New products also are playing a role. This past March, Freschetta rolled out three new varieties of “pizzeria-style” frozen pizzas, including a brick oven chicken club pizza, a naturally rising Marghertia pizza and a naturally rising sausage and pepperoni pizza.
Making the deal to feel transition
Two challenges facing Mr. Waldron and his team are the intense focus of consumers for value products, and the changing retail landscape where many consumers are choosing to shop at a variety of retail outlets.
“There has been an increase value orientation in the market,” he said. “Look at the products that are serving a great consumer proposition – they are getting a good price. Look at Greek yogurt. A lot of growth and people are willing to pay for it.
“We’ve got to get back to offering a great product that when you buy it you feel like you got a great product. If people are delighted with the product they get, there is no reason they will not pay a full price.”
Mr. Waldron added that the size of the frozen pizza category was one reason he was intrigued about the opportunity lead Schwan’s Consumer Brands business.
“I think the numbers show it is the fourth largest frozen food category, and it is probably in the top one-fifth of all items shopped in the grocery store,” he said. “There is a tremendous opportunity to take the category from being more deal driven and to make it feel driven.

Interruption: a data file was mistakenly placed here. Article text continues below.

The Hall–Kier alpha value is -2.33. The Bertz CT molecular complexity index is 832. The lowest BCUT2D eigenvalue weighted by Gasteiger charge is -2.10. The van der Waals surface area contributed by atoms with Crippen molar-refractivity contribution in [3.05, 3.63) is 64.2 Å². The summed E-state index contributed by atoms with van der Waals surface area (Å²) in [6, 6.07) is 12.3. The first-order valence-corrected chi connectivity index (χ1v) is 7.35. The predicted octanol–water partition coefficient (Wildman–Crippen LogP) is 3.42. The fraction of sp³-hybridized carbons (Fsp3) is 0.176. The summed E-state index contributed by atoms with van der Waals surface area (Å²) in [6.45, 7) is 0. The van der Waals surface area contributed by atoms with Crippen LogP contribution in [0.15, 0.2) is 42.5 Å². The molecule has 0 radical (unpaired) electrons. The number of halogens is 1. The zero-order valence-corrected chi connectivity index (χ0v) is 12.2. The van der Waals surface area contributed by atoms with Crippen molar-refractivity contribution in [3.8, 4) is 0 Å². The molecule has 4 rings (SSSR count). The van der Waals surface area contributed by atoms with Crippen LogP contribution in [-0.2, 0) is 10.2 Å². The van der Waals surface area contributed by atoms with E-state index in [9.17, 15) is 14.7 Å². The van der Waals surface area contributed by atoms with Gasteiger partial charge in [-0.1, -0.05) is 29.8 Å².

“You have to remember that I was in the yogurt business. Yogurt remains a fast growing category, but frozen pizza is right there with it.”
Noting that “pizza is something no one argues with” and that families make up the core of Schwan’s frozen pizza business, Mr. Waldron said there are two fundamental shifts taking place in the market that are affecting the category.
“The first is moms,” he said. “I think moms who are now baby boomers took advice from their mothers. Today, we have millennial moms, and these moms are taking advice from their friends and their virtual friends. In order to reach these moms there is a lot of work we need to do to get our message on-line.”
The other fundamental market shift Mr. Waldron sees is multiculturalism.
“We think there is solid opportunity in the Hispanic market,” he said. “Currently they comprise 11% of total pizza volume, but Hispanic consumers make fewer trips to the market to purchase frozen products. So the question we have to answer is how do we create more pizza occasions relevant to the Hispanic lifestyle?”
One effort the company initiated this past May around Cinco de Mayo was to re-introduce the Red Baron classic crust Mexican-style pizza, which features ingredients such as salsa, cilantro, chilies and tortilla chips.
Retail market expansion
An additional challenge facing Mr. Waldron and his team is the expansion of the retail category with the growth of mass merchandisers, club stores, dollar stores and convenience stores.
“What is essentially happening, in my opinion, is the consideration set for shopping is growing,” he said. “Consumers are going to more places to fulfill their shopping list. We have data showing consumers that really satisfied 95% of their shopping needs visited four to seven formats. We need to make sure we have strong partnerships across the board.